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The COVID-19 pandemic has led to an increase in テレワーク (terewāku, remote work) in Japan, but not every profession can allow people to work from home so easily. 車掌さん (shashō-san, train conductors), for example, can’t conduct remotely.

One lesser-known job that has become difficult to perform isn’t a job, per se; it’s a role performed by people in many different positions. I’m talking about the critical role of 司会者 (shikaisha, master of ceremonies [emcee]).

Japanese events, from 結婚式 (kekkonshiki, wedding ceremonies) and 株主総会 (kabunushi sōkai, general stockholders’ meetings) to 宴会 (enkai, parties) and even お笑い番組 (o-warai bangumi, comedy shows), all have someone who directs the events’ 進行 (shinkō, proceedings).

The word 司会者 itself is a good lesson in how one pattern of kanji works. 司会 is given in the Chinese grammatical order. Reversing that into Japanese grammatical order, we get 会を司る (kai o tsukasadoru, control the meeting/party/assembly). 者 (sha) serves as a suffix that signifies a person who performs the action.

As there probably won’t be many large gatherings for the foreseeable future, your opportunities to practice emceeing are limited, but “おうち時間” (ouchi jikan, time at home) — Japanese Instagram’s translation of the #stayhome hashtag — is actually a perfect time to brush up on the very particular language involved in serving as a 司会者. By the time the pandemic is over, you’ll be ready to guide any event from start to finish.

Speaking of starts and finishes, running an event has a sandwich-like opening and closing that encapsulates everything.

The very first and last thing a 司会者 should do is thank everyone for coming: “皆様、本日はご来場いただきましてありがとうございます” (“Minasama, honjitsu wa go-raijō itadakimashite arigatō gozaimasu,” “Ladies and gentlemen, thank you for coming today”). Just switch to the past tense ございました (gozaimashita) at the end of the event.

After you’ve thanked everyone for arriving at the beginning, and before you thank them for having come to the event at the end, you need to officially open and close the event by literally declaring a start and an end:

“ただ今より***を始めさせていただきます” (“Tadaima yori *** o hajimesasete-itadakimasu,” “We will now begin the ***”).

以上をもちまして、***を終了させていただきます (“Ijō o mochimashite, *** o shūryō sasete-itadakimasu,” “With that, we will now end the ***”).

Now that we have the beginning and end outlined, it’s time to lay out the agenda. You can do that quickly with short phrases that will set an order for what happens: まず最初に (mazu saisho ni, first), その次 (sono tsugi, next), and そして最後に (soshite saigo ni, and finally).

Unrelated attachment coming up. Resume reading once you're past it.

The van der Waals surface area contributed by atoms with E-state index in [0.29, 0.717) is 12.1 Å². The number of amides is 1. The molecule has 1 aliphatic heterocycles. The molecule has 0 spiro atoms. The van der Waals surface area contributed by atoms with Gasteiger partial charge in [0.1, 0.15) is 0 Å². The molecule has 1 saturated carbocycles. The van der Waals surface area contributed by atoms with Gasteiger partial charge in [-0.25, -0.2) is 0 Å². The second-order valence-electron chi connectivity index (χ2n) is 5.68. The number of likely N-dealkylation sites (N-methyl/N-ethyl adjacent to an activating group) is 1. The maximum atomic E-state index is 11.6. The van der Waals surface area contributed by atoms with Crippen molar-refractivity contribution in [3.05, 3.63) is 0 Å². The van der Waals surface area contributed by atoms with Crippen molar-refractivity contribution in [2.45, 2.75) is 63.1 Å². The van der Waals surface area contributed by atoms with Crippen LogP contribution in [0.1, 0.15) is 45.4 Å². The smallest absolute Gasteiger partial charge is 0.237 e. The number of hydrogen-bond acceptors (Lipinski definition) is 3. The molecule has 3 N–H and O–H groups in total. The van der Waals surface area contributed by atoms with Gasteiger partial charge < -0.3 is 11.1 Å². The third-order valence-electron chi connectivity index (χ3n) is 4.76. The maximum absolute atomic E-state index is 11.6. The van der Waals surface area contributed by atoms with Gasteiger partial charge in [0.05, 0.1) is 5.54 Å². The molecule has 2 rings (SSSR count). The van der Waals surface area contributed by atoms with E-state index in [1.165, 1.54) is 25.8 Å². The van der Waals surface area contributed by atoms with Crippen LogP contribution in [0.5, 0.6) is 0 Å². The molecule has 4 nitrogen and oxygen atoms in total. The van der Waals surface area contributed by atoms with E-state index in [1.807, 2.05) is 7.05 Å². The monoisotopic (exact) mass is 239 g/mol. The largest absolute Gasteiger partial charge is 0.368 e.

The content of the agenda will depend on the event, but you can usually count on 挨拶 (aisatsu, greetings/message) and 発表 (happyō, presentations). These are simple enough to introduce: “田中様よりご挨拶をいただきます” (“Tanaka-sama yori go-aisatsu o itadakimasu,” “Mr. Tanaka will now say a few words of introduction”).

鈴木様に***について発表していただきます (“Suzuki-sama ni *** ni tsuite happyō shite-itadakimasu,” “Mr. Suzuki will now give a presentation on ***”).

Once the agenda is accounted for, and the event is underway, politely cue the other speakers by saying, “田中様、お願いします” (“Tanaka-sama, onegaishimasu”, Mr. Tanaka, please).

Thank them once they are finished, and use other transition phrases like それでは (sore de wa, and now) and 続きまして (tsuzukimashite, moving on) to give the proceedings a natural rhythm.

Don’t stress too much about getting everything perfect. Try to stick to phrases that you’re comfortable with (ideally ones you’ve prepped beforehand). And if you make a mistake, just say 失礼しました (shitsurei shimashita, excuse me/pardon me) and then correct your error.

Some of these sentences may feel unnecessarily rigid, but that’s just how the Japanese language works in events like this. You should feel like you are narrating each part of the event as it happens. Stick to the script! Resist the urge to freelance and invent your own phraseology when Japanese has perfectly good language ready for you to take control of.

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